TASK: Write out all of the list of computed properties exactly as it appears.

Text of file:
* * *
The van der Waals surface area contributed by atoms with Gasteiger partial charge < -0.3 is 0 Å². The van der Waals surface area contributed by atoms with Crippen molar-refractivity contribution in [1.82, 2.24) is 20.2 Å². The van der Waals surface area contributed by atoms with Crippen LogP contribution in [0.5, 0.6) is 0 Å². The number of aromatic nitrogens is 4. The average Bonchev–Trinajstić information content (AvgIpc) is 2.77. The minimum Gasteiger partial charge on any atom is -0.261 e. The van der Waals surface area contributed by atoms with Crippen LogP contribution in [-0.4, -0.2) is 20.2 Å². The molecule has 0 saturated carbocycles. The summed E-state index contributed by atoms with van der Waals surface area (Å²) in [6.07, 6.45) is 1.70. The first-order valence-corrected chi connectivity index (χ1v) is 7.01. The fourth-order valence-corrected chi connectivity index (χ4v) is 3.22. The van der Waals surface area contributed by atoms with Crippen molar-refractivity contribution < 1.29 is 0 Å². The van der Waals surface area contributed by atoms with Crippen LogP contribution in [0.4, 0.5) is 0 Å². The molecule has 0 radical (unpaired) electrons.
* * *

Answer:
The van der Waals surface area contributed by atoms with Gasteiger partial charge < -0.3 is 0 Å². The van der Waals surface area contributed by atoms with Crippen molar-refractivity contribution in [1.82, 2.24) is 20.2 Å². The van der Waals surface area contributed by atoms with Crippen LogP contribution in [0.5, 0.6) is 0 Å². The number of aromatic nitrogens is 4. The average Bonchev–Trinajstić information content (AvgIpc) is 2.77. The minimum Gasteiger partial charge on any atom is -0.261 e. The van der Waals surface area contributed by atoms with Crippen LogP contribution in [-0.4, -0.2) is 20.2 Å². The molecule has 0 saturated carbocycles. The summed E-state index contributed by atoms with van der Waals surface area (Å²) in [6.07, 6.45) is 1.70. The first-order valence-corrected chi connectivity index (χ1v) is 7.01. The fourth-order valence-corrected chi connectivity index (χ4v) is 3.22. The van der Waals surface area contributed by atoms with Crippen molar-refractivity contribution < 1.29 is 0 Å². The van der Waals surface area contributed by atoms with Crippen LogP contribution in [0.4, 0.5) is 0 Å². The molecule has 0 radical (unpaired) electrons.